Oklahoma execution doctor paid $15,000 each time death penalty carried out

Nolan Clay
Oklahoman

Oklahoma pays a doctor $15,000 per execution for duties that include performing a consciousness check and verifying death during the lethal injection process.

A top corrections official testified about the payments Monday during a hearing in Oklahoma City federal court.

The doctor, who was not identified, does not administer the three drugs used to carry out the death penalty in Oklahoma.

The doctor and an IV team, however, are involved in verifying the drugs are correct and in placing the IV lines.

Justin Farris, the chief of operations at the Oklahoma Corrections Department, recruited the doctor last year.

The execution table is shown in this image from a video released by the Oklahoma Corrections Department.

More:Oklahoma death-row inmate receives stay in execution while legal challenges persist

He said the doctor also is paid $1,000 a day for participating in training leading up to executions. That training usually takes place once a week and twice on the week an execution is scheduled, according to his testimony.

The hearing Monday involved a request by two inmates for execution stays.

Donald A. Grant is set to be executed Jan. 27, and Gilbert Ray Postelle is set to be executed Feb. 17.

Their attorneys complain Oklahoma corrections officials use a sedative, midazolam, that does not work the way they say it will. The attorneys argued inmate John Marion Grant suffocated to death on his own vomit because of it when he was executed in October.

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U.S. District Judge Scott Friot is expected to rule on the request later this week. Inmate Bigler Jobe "Bud" Stouffer II was executed in December after the judge rejected his request for a stay.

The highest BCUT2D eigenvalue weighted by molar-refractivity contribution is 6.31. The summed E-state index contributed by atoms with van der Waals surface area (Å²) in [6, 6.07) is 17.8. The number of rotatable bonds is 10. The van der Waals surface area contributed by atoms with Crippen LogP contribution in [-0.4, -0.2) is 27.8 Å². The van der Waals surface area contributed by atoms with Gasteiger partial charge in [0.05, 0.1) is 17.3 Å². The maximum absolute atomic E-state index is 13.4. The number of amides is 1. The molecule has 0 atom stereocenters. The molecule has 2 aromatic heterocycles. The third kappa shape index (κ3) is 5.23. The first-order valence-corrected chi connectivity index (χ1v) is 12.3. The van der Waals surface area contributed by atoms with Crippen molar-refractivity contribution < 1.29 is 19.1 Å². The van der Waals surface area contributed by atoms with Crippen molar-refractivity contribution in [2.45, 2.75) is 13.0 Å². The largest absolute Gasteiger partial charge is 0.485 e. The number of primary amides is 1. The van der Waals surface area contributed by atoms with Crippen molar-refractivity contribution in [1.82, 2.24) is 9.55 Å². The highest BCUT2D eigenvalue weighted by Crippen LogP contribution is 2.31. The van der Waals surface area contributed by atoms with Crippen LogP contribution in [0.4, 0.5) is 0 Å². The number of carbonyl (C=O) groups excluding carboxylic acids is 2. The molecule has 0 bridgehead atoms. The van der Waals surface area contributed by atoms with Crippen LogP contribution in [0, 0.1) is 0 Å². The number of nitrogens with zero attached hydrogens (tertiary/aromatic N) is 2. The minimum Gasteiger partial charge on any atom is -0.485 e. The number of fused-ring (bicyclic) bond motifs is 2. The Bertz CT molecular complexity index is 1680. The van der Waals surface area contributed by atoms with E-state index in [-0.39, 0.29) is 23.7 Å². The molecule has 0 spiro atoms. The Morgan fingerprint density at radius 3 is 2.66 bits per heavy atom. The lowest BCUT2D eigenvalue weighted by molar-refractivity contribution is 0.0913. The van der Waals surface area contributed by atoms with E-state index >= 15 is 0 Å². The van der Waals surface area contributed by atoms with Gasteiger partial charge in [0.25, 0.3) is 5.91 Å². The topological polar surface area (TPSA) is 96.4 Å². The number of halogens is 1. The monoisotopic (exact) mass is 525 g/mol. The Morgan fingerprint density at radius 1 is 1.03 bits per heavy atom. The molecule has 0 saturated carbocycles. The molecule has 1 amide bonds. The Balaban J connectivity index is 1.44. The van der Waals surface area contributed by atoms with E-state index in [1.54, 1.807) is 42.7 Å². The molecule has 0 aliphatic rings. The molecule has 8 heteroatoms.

Stouffer's attorneys also had complained about midazolam, saying its use would expose him to an unconstitutional level of pain.

More:Bigler Stouffer executed in Oklahoma without problems of previous lethal injections

Donald Grant, 46, was sentenced to death for killing two workers at the LaQuinta Inn in Del City during a 2001 robbery.

Postelle, 35, was convicted of murdering four people on Memorial Day 2005 outside a trailer in Del City. He was sentenced to death for two of the murders and to life in prison without the possibility of parole for the other two.

Their attorneys told the judge Monday they would prefer to be executed by a firing squad.

John Marion Grant was executed Oct. 28 for fatally stabbing a female prison kitchen worker in 1998. Media witnesses reported he repeatedly convulsed and threw up during the procedure.

The judge was told Monday that John Grant was eating and drinking just before a restraint team took him for a shower and then escorted him to the execution chamber.

More:Eyewitnesses to John Grant's execution give conflicting accounts

John Grant was observed "eating potato chips from a large bag and drinking a 2 liter bottle of Pibb Xtra in a hurried manner," investigators noted in an internal report admitted into evidence Monday.

The time was 3:15 p.m., just 45 minutes before the execution was to begin, according to a logbook also admitted into evidence.

During John Grant's execution, the doctor and a nurse came in at one point to clean the vomit from his face, according to testimony.

Donald Grant

Farris oversees the execution procedure from inside the chamber. His role includes reading the death warrant.

He recalled Monday how John Grant cursed him over and over as he read. The official also recalled John Grant saying "he would kill the b---- again."

He recalled Stouffer was just the opposite. He said Stouffer was polite and said "Father forgive them" for a last statement.

During both executions, the doctor did a sternum rub with his knuckles to determine if the inmate was unconscious, according to the testimony.

The doctor also did a check on John Grant involving the eyelids, according to the testimony. The doctor also shook Stouffer and called out Stouffer's name before concluding the inmate was unconscious.